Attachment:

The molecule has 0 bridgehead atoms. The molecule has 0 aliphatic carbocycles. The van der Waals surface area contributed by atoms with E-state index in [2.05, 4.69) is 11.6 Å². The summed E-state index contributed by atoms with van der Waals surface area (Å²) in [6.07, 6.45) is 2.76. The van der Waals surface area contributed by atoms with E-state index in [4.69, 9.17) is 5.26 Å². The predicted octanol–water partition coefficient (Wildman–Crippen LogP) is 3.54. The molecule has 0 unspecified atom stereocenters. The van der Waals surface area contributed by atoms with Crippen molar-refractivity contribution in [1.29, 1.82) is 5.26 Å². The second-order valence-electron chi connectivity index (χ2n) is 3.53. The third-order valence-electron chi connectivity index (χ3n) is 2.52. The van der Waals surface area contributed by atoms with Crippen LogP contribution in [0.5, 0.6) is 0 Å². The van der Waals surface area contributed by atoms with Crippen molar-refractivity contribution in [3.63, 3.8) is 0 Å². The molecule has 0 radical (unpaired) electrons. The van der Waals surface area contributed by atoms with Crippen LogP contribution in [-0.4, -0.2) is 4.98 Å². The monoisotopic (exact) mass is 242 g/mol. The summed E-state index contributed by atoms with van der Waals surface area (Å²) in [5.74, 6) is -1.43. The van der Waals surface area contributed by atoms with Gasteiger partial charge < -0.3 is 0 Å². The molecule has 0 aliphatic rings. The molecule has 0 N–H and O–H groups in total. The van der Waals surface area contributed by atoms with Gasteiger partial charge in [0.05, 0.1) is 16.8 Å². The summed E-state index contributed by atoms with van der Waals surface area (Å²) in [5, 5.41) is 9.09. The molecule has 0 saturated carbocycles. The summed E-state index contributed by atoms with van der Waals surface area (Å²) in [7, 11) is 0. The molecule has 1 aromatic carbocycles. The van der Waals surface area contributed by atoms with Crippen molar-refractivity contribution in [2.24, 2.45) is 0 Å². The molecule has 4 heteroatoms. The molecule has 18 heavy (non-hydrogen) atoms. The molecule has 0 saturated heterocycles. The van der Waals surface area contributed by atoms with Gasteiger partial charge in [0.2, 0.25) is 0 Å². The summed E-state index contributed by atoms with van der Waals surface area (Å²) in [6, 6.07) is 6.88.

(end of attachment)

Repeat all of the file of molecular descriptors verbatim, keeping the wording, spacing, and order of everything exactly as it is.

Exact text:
The molecule has 0 bridgehead atoms. The molecule has 0 aliphatic carbocycles. The van der Waals surface area contributed by atoms with E-state index in [2.05, 4.69) is 11.6 Å². The summed E-state index contributed by atoms with van der Waals surface area (Å²) in [6.07, 6.45) is 2.76. The van der Waals surface area contributed by atoms with E-state index in [4.69, 9.17) is 5.26 Å². The predicted octanol–water partition coefficient (Wildman–Crippen LogP) is 3.54. The molecule has 0 unspecified atom stereocenters. The van der Waals surface area contributed by atoms with Crippen molar-refractivity contribution in [1.29, 1.82) is 5.26 Å². The second-order valence-electron chi connectivity index (χ2n) is 3.53. The third-order valence-electron chi connectivity index (χ3n) is 2.52. The van der Waals surface area contributed by atoms with Crippen LogP contribution in [0.5, 0.6) is 0 Å². The van der Waals surface area contributed by atoms with Crippen molar-refractivity contribution in [3.63, 3.8) is 0 Å². The molecule has 0 radical (unpaired) electrons. The van der Waals surface area contributed by atoms with Crippen LogP contribution in [-0.4, -0.2) is 4.98 Å². The monoisotopic (exact) mass is 242 g/mol. The summed E-state index contributed by atoms with van der Waals surface area (Å²) in [5.74, 6) is -1.43. The van der Waals surface area contributed by atoms with Gasteiger partial charge < -0.3 is 0 Å². The molecule has 0 aliphatic rings. The molecule has 0 N–H and O–H groups in total. The van der Waals surface area contributed by atoms with Gasteiger partial charge in [0.05, 0.1) is 16.8 Å². The summed E-state index contributed by atoms with van der Waals surface area (Å²) in [5, 5.41) is 9.09. The molecule has 0 saturated carbocycles. The summed E-state index contributed by atoms with van der Waals surface area (Å²) in [7, 11) is 0. The molecule has 1 aromatic carbocycles. The van der Waals surface area contributed by atoms with Crippen molar-refractivity contribution in [2.24, 2.45) is 0 Å². The molecule has 4 heteroatoms. The molecule has 18 heavy (non-hydrogen) atoms. The molecule has 0 saturated heterocycles. The van der Waals surface area contributed by atoms with Gasteiger partial charge in [0.2, 0.25) is 0 Å². The summed E-state index contributed by atoms with van der Waals surface area (Å²) in [6, 6.07) is 6.88.